Choosing a Desktop Linux Distro, Part 2: Installation and Support
Homing in on the right Linux distro for you can be tricky. In addition to hardware considerations, there are compatibility issues, support requirements and even the culture of the community to take into account. Then Linux newbies face the prospect of going through a "click-and-cuss" installation. "Get the book, get Ubuntu, and avoid a lot of frustration," advises Linux Today's Carla Schroder.
Oct 23, 2009 4:00 AM PT
Part 1 of this two-part series points to some excellent resources for users who are considering a switch to Linux but would like some advice from experts before getting their feet wet.
With more than 200 Linux distributions currently listed at Linux Online, it's perhaps an understatement to say that newcomers to the field face a broad array of choices.
In addition to considering their own goals for Linux, however, potential users may also need to take other factors into account.
Hardware considerations are often foremost among them.
"If you plan to run Linux on the sparc64 architecture," for instance, "I think there's only a small handful of distros that even support it, including Debian, Gentoo and Ubuntu," Michael Stutz, author of the Linux Cookbook, told LinuxInsider. "So that narrows it from the beginning."
'Puppy Is Very Cool'
For resource-limited desktop systems, "I'd consider a distro like XUbuntu, Debian XFCE edition or Zenwalk," suggested William von Hagen, author of Linux and open source books such as The Ubuntu Bible and The Definitive Guide to GCC. "These all use the XFCE desktop environment, which is lighter-weight than GNOME [or] KDE but still quite powerful."
"Puppy is very cool, but its desktop and applications are very different than anything you'll see elsewhere," he noted.
For netbooks, "I'd go with a netbook version of one of the standard desktop distribs," von Hagen told LinuxInsider. "The best-known are Ubuntu Netbook Remix (UNR), which I use and really like on my netbook; Easy Peasy, another Ubuntu-based distro; and eeebuntu, which is customized for the Asus EeePC, but should work fine on similar systems."
Some Linux versions, such as Puppy Linux and Xubuntu, "are designed to run on older processors and less memory, so this may be a good starting point," 451 Group analyst Jay Lyman noted.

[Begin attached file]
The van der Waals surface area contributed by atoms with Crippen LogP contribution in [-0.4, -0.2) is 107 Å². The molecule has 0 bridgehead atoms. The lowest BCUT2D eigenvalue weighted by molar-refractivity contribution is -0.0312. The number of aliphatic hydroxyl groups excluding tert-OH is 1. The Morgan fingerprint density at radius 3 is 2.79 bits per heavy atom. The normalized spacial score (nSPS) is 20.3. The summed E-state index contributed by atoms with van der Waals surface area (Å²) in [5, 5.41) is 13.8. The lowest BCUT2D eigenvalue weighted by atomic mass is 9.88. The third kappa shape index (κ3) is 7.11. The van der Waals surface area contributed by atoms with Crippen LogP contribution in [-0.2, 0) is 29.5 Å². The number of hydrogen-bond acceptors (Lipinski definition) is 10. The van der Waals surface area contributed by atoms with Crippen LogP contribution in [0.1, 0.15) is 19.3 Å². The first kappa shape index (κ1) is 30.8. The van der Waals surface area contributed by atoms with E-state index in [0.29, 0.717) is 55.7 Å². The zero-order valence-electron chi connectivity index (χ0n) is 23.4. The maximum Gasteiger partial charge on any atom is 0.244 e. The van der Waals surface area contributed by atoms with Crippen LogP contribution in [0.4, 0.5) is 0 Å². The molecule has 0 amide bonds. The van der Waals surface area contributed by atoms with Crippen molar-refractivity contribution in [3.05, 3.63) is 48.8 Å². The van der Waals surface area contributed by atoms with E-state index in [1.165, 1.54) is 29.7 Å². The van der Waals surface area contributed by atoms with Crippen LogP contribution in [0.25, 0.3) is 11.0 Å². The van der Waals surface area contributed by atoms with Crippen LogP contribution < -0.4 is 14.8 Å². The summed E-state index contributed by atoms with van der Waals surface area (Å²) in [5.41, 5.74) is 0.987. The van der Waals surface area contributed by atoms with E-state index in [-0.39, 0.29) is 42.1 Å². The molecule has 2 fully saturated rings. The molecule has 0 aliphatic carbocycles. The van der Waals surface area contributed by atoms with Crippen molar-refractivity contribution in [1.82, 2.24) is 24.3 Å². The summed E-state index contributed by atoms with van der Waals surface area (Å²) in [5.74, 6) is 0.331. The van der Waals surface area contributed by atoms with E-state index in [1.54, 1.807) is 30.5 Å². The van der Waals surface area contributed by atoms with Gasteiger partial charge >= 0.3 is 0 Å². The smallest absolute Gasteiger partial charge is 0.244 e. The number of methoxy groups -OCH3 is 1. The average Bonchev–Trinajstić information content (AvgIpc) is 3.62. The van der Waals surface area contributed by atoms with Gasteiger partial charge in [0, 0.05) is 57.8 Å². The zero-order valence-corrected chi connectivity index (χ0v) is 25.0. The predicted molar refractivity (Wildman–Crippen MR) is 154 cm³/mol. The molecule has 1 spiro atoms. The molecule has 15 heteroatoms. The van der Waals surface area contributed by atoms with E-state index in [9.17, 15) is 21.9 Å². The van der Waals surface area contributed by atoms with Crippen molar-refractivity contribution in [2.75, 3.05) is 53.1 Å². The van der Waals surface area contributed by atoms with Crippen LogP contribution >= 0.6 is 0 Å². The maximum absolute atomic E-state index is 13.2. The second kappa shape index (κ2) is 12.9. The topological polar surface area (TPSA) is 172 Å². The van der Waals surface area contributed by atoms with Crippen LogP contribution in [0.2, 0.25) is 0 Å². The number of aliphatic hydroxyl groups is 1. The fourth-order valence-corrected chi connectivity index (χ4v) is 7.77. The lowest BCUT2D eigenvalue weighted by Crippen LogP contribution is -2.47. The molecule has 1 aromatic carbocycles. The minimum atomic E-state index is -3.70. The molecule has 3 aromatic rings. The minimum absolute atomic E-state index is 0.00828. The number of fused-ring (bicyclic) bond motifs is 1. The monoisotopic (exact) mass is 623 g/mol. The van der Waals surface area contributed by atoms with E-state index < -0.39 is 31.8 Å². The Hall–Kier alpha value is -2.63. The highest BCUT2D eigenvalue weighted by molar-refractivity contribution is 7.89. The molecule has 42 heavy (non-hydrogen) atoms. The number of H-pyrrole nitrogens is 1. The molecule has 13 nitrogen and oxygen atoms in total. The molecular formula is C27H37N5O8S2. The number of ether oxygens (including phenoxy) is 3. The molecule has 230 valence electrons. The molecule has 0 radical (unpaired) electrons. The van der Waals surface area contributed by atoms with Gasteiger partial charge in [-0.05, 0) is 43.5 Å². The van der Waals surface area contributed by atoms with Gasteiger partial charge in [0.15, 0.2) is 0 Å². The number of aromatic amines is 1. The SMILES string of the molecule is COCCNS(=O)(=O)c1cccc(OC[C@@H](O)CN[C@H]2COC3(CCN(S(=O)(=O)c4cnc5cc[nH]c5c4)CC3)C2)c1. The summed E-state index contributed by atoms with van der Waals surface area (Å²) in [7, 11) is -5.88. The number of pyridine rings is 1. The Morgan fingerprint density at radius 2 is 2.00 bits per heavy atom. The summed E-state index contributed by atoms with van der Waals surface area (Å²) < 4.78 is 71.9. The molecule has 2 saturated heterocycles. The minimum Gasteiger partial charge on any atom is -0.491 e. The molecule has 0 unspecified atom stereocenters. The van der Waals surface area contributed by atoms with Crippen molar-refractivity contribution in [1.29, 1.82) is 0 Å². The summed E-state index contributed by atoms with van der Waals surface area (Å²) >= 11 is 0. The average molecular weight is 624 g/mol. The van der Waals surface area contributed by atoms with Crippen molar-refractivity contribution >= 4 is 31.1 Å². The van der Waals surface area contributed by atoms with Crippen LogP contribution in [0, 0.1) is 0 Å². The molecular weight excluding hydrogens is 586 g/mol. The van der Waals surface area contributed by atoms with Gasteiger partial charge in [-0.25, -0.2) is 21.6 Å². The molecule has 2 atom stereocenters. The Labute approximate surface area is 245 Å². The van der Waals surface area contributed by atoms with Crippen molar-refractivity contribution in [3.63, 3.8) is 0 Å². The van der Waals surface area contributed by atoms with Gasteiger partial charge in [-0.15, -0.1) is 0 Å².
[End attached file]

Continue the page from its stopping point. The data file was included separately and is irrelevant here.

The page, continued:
"A more modern machine means you have greater choice in matching a distribution to your hardware, and hardware support -- including printers, cameras, etc. -- has vastly improved at the kernel level, but this is another place to pick among different distributions," Lyman told LinuxInsider.
'Look for the Easiest Tweaks'
"If you have a media card reader, remote control or other hardware functionality, you may want to research which distributions of Linux have worked and which haven't," he added. "It may require some tweaking, so look for the easiest, repeated tweaks."
Whether a computer has a CD drive, meanwhile, can also make a difference, since those without -- such as some netbooks -- "require more effort to get going," Eric Foster-Johnson, author and coauthor of more than 20 books, including Beginning Shell Scripting and the Red Hat RPM Guide, told LinuxInsider.
Users who already have Linux at work may want to make their own desktop choices accordingly.
'I'd Suggest Fedora'
For instance, "if a person has Linux at work, commonly as a server, I'd suggest Fedora, since -- at least in the U.S. -- the work Linux will likely be Red Hat or a variant such as CentOS," Foster-Johnson said.
Similarly, "if you're using Red Hat at work, you might want to use CentOS to work in an identical environment, or use Fedora for a glimpse of the future," von Hagen suggested.